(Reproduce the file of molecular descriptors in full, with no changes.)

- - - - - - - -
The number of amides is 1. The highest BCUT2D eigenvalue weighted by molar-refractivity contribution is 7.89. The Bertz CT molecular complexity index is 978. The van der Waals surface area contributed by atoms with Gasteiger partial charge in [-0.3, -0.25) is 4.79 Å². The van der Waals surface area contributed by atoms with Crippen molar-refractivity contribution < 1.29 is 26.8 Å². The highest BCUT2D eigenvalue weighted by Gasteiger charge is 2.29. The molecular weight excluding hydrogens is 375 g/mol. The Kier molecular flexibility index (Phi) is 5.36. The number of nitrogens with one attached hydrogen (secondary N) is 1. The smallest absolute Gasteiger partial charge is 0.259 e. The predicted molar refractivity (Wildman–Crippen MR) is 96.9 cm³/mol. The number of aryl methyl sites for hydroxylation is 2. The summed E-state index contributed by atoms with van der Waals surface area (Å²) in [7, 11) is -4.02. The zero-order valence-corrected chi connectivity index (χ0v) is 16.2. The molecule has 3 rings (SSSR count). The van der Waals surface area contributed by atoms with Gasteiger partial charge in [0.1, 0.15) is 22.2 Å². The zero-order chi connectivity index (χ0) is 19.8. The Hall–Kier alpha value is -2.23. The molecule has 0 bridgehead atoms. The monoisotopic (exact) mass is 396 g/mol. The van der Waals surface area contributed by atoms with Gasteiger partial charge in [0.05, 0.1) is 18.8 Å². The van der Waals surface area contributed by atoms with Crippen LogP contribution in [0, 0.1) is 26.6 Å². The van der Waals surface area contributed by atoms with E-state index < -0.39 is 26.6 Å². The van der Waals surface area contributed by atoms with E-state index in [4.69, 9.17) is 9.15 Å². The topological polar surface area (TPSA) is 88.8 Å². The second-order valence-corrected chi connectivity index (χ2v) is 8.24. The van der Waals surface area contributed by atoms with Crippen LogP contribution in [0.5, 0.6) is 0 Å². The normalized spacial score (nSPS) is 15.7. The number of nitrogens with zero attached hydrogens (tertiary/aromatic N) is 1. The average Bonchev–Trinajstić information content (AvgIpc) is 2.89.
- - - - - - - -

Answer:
The number of amides is 1. The highest BCUT2D eigenvalue weighted by molar-refractivity contribution is 7.89. The Bertz CT molecular complexity index is 978. The van der Waals surface area contributed by atoms with Gasteiger partial charge in [-0.3, -0.25) is 4.79 Å². The van der Waals surface area contributed by atoms with Crippen molar-refractivity contribution < 1.29 is 26.8 Å². The highest BCUT2D eigenvalue weighted by Gasteiger charge is 2.29. The molecular weight excluding hydrogens is 375 g/mol. The Kier molecular flexibility index (Phi) is 5.36. The number of nitrogens with one attached hydrogen (secondary N) is 1. The smallest absolute Gasteiger partial charge is 0.259 e. The predicted molar refractivity (Wildman–Crippen MR) is 96.9 cm³/mol. The number of aryl methyl sites for hydroxylation is 2. The summed E-state index contributed by atoms with van der Waals surface area (Å²) in [7, 11) is -4.02. The zero-order valence-corrected chi connectivity index (χ0v) is 16.2. The molecule has 3 rings (SSSR count). The van der Waals surface area contributed by atoms with Gasteiger partial charge in [0.1, 0.15) is 22.2 Å². The zero-order chi connectivity index (χ0) is 19.8. The Hall–Kier alpha value is -2.23. The molecule has 0 bridgehead atoms. The monoisotopic (exact) mass is 396 g/mol. The van der Waals surface area contributed by atoms with Gasteiger partial charge in [0.05, 0.1) is 18.8 Å². The van der Waals surface area contributed by atoms with Crippen LogP contribution in [0, 0.1) is 26.6 Å². The van der Waals surface area contributed by atoms with E-state index < -0.39 is 26.6 Å². The van der Waals surface area contributed by atoms with E-state index in [4.69, 9.17) is 9.15 Å². The topological polar surface area (TPSA) is 88.8 Å². The second-order valence-corrected chi connectivity index (χ2v) is 8.24. The van der Waals surface area contributed by atoms with Crippen LogP contribution in [0.5, 0.6) is 0 Å². The normalized spacial score (nSPS) is 15.7. The number of nitrogens with zero attached hydrogens (tertiary/aromatic N) is 1. The average Bonchev–Trinajstić information content (AvgIpc) is 2.89.